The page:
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is the delirium tremens,—a disease occasioned by intemperance. It affects his mind, as well as his body, and he thinks he sees "blue devils" all around him. He has no peace, for he cannot be convinced that these images are the creation of his own vivid but diseased imagination. Now a chill of horror comes over him, as he sees some hideous being approaching. Or perhaps he thinks himself in hell, surrounded by fiends; and he begins already to feel the gnawings of the worm that never dies. Perhaps he continues in this state a week at a time, without enjoying a moment's sleep; but the sleep of death soon steals over him, and for aught we know, these imaginings of his mind are turned into dreadful realities; for no drunkard shall enter into the kingdom of heaven.
O, what an awful punishment is this for indulgence in sin? Surely, all the pleasure the drunkard ever experienced over his cups would not half compensate him for one hour of this unearthly misery. Say, is he not a man of wo and sorrow? Does he not deserve our pity and compassion?
Then, never revile a drunkard when you pass him in the street. Do not join the thoughtless throng who too often insult him, and stone him, and in various ways injure him; but always remember that he has sorrow and trouble enough already, and is to be pitied rather than injured.
Perhaps some reader is ready to ask, "What has all this to do with me? I am young, and surely I shall never fall into such vices." I hope you never will; but still you are in danger. The drunkard once thought himself secure; but the hour of temptation came, and he could not stand before it. It is not a great while since a little boy in the city of Albany, only eleven years of age, procured of a grocer a pint of brandy, which he drank. In one hour, in spite of the medical aid that was rendered, he was a corpse. Perhaps he thought he was too young to become a drunkard; but he found out his mistake too late. It is true you may not, like him, fall a victim at so early an age; but, what is worse, you may form the dangerous habit of drinking, and at last go down to the grave in
disgrace and sorrow, inflicting unhealing wounds upon your friends.
I will mention another case, to show that even children may fall victims to intoxicating liquor. There was once a farmer, who, according to the almost universal practice at that time, was in the habit of using a little intoxicating liquor. In time his habit grew upon him, until it was feared he would become a drunkard. He had an only son, about four years old, whom he tenderly loved. One day the father went to the closet, for some brandy, and, in his haste, poured out more than he wanted. What he did not drink, he left upon the shelf, within the reach of his child, and went out without shutting the door of the closet. The child had seen his father drink, and knew not why he should not follow his example; and he took the tumbler, and drank its contents. In a few short hours he was in eternity! But this dreadful occurrence had one good effect, for the father immediately banished ardent spirits from his house, and ever after practised total abstinence.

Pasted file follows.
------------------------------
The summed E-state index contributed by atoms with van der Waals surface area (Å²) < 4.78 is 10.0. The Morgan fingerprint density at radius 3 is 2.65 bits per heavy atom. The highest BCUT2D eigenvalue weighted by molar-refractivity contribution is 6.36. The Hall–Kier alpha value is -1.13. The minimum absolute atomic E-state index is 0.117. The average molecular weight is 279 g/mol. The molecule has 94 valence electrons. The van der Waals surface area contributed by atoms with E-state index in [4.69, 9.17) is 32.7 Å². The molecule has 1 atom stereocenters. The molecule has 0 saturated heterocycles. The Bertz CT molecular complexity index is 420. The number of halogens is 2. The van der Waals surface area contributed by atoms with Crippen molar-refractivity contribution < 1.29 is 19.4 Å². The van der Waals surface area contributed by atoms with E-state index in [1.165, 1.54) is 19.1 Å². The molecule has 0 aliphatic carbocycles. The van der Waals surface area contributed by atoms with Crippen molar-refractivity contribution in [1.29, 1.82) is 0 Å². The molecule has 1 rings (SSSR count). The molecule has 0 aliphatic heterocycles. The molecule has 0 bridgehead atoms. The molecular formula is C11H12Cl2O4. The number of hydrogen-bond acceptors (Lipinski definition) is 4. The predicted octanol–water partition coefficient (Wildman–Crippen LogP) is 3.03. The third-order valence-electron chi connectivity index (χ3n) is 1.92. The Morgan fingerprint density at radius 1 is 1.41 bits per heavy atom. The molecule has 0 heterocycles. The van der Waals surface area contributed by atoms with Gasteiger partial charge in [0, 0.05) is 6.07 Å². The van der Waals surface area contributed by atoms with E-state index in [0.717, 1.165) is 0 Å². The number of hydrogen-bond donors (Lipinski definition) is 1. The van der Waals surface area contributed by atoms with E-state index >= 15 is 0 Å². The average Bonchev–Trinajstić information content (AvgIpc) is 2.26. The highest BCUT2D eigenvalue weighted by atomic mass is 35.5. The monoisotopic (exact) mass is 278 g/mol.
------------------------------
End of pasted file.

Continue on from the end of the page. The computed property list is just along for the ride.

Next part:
There is something in the vice of intemperance peculiarly fascinating and entrancing. It seems to wind a cord around its victim, which grows stronger every day, so that, at last, it is almost impossible to break from it. A man once told another, who had this strong cord around him, to put down his intoxicating cup. "Rather burn in hell, than give it up!" was his fearful reply. This is the reason why
so few drunkards ever reform. It is not because they do not see the evil, and its dreadful consequences; for many a drunkard in his sober moments has wept like a child over his sin, and resolved to abandon it. But it was all in vain; the moment he saw or smelt the poison, his passion for it was inflamed, and he again yielded, knowing that he was drinking a cup of wrath.
One would think that the sight of a drunkard would for ever deter others from
drinking strong drink. So thought the Spartans, thousands of years ago; for though pagans, they saw the bad effects of drunkenness. They used to intoxicate their slaves, that their children might see
the sad effects, and thereby be led to avoid the vice. But, alas, few seem to be deterred now by the sad example of others. Though we have so many confirmed drunkards,-living beacon-lights to all mariners on life's ocean,-yet multitudes are rushing heedlessly upon the same breakers on which thousands have been ruined. And why is it? It is because the vice is not presented to them at first in its hideous forms. It comes in the garb of wine, or some other pleasant beverage, which too many regard as innocent and harmless. And this shows us the importance of TOTAL ABSTINENCE from all intoxicating drinks. We are safe no where but here; for if we take those mild drinks now, we may soon prefer something stronger.
One of the most dangerous of all these drinks is wine; and "whosoever is deceived thereby is not wise." The wine cup has a serpent within it, but its sparkling color and exciting taste conceal it, till the poor victim is bewildered and ruined. But if he should begin to feel that there is danger, and desire to throw off the enchantment,